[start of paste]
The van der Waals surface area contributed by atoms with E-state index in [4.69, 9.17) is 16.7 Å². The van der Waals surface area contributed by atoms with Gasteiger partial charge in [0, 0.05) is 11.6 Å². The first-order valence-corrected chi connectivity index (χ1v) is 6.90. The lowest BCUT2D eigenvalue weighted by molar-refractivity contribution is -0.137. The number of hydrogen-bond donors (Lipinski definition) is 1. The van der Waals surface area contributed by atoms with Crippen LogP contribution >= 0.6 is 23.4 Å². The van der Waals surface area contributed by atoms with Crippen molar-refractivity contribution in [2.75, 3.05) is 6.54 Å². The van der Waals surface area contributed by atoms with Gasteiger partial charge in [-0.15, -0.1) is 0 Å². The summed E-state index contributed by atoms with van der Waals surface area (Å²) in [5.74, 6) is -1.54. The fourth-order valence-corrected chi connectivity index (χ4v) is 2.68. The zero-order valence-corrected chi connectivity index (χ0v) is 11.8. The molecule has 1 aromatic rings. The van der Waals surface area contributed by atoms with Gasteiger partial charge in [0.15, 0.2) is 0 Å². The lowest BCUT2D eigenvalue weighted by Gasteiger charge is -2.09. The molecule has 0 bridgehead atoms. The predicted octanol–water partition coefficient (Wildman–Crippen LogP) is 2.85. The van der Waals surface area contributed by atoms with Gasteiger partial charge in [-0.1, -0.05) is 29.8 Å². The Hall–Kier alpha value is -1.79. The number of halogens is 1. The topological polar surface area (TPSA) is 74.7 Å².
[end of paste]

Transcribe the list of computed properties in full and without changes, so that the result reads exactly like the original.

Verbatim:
The van der Waals surface area contributed by atoms with E-state index in [4.69, 9.17) is 16.7 Å². The van der Waals surface area contributed by atoms with Gasteiger partial charge in [0, 0.05) is 11.6 Å². The first-order valence-corrected chi connectivity index (χ1v) is 6.90. The lowest BCUT2D eigenvalue weighted by molar-refractivity contribution is -0.137. The number of hydrogen-bond donors (Lipinski definition) is 1. The van der Waals surface area contributed by atoms with Crippen LogP contribution >= 0.6 is 23.4 Å². The van der Waals surface area contributed by atoms with Crippen molar-refractivity contribution in [2.75, 3.05) is 6.54 Å². The van der Waals surface area contributed by atoms with Gasteiger partial charge in [-0.15, -0.1) is 0 Å². The summed E-state index contributed by atoms with van der Waals surface area (Å²) in [5.74, 6) is -1.54. The fourth-order valence-corrected chi connectivity index (χ4v) is 2.68. The zero-order valence-corrected chi connectivity index (χ0v) is 11.8. The molecule has 1 aromatic rings. The van der Waals surface area contributed by atoms with Gasteiger partial charge in [0.15, 0.2) is 0 Å². The lowest BCUT2D eigenvalue weighted by Gasteiger charge is -2.09. The molecule has 0 bridgehead atoms. The predicted octanol–water partition coefficient (Wildman–Crippen LogP) is 2.85. The van der Waals surface area contributed by atoms with Gasteiger partial charge in [-0.1, -0.05) is 29.8 Å². The Hall–Kier alpha value is -1.79. The number of halogens is 1. The topological polar surface area (TPSA) is 74.7 Å².